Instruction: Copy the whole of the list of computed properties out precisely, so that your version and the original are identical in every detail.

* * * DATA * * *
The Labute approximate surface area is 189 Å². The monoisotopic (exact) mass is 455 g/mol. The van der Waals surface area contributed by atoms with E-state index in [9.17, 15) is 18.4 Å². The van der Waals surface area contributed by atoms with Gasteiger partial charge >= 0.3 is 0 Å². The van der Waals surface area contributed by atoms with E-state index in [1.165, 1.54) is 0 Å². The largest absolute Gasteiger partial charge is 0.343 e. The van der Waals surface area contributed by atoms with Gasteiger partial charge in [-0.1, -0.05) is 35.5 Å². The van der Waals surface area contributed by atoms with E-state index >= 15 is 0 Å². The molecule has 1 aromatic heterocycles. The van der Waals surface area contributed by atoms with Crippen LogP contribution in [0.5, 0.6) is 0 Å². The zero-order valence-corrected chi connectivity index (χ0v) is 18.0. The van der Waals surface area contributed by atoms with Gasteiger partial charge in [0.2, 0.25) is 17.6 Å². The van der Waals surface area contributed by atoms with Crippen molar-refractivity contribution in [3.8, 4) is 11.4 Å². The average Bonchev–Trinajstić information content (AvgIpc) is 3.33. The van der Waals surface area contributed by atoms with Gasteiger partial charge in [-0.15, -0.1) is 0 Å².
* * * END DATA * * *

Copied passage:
The Labute approximate surface area is 189 Å². The monoisotopic (exact) mass is 455 g/mol. The van der Waals surface area contributed by atoms with E-state index in [9.17, 15) is 18.4 Å². The van der Waals surface area contributed by atoms with Gasteiger partial charge >= 0.3 is 0 Å². The van der Waals surface area contributed by atoms with E-state index in [1.165, 1.54) is 0 Å². The largest absolute Gasteiger partial charge is 0.343 e. The van der Waals surface area contributed by atoms with Gasteiger partial charge in [-0.1, -0.05) is 35.5 Å². The van der Waals surface area contributed by atoms with E-state index >= 15 is 0 Å². The molecule has 1 aromatic heterocycles. The van der Waals surface area contributed by atoms with Crippen LogP contribution in [0.5, 0.6) is 0 Å². The zero-order valence-corrected chi connectivity index (χ0v) is 18.0. The van der Waals surface area contributed by atoms with Gasteiger partial charge in [0.2, 0.25) is 17.6 Å². The van der Waals surface area contributed by atoms with Crippen molar-refractivity contribution in [3.8, 4) is 11.4 Å². The average Bonchev–Trinajstić information content (AvgIpc) is 3.33. The van der Waals surface area contributed by atoms with Gasteiger partial charge in [-0.15, -0.1) is 0 Å².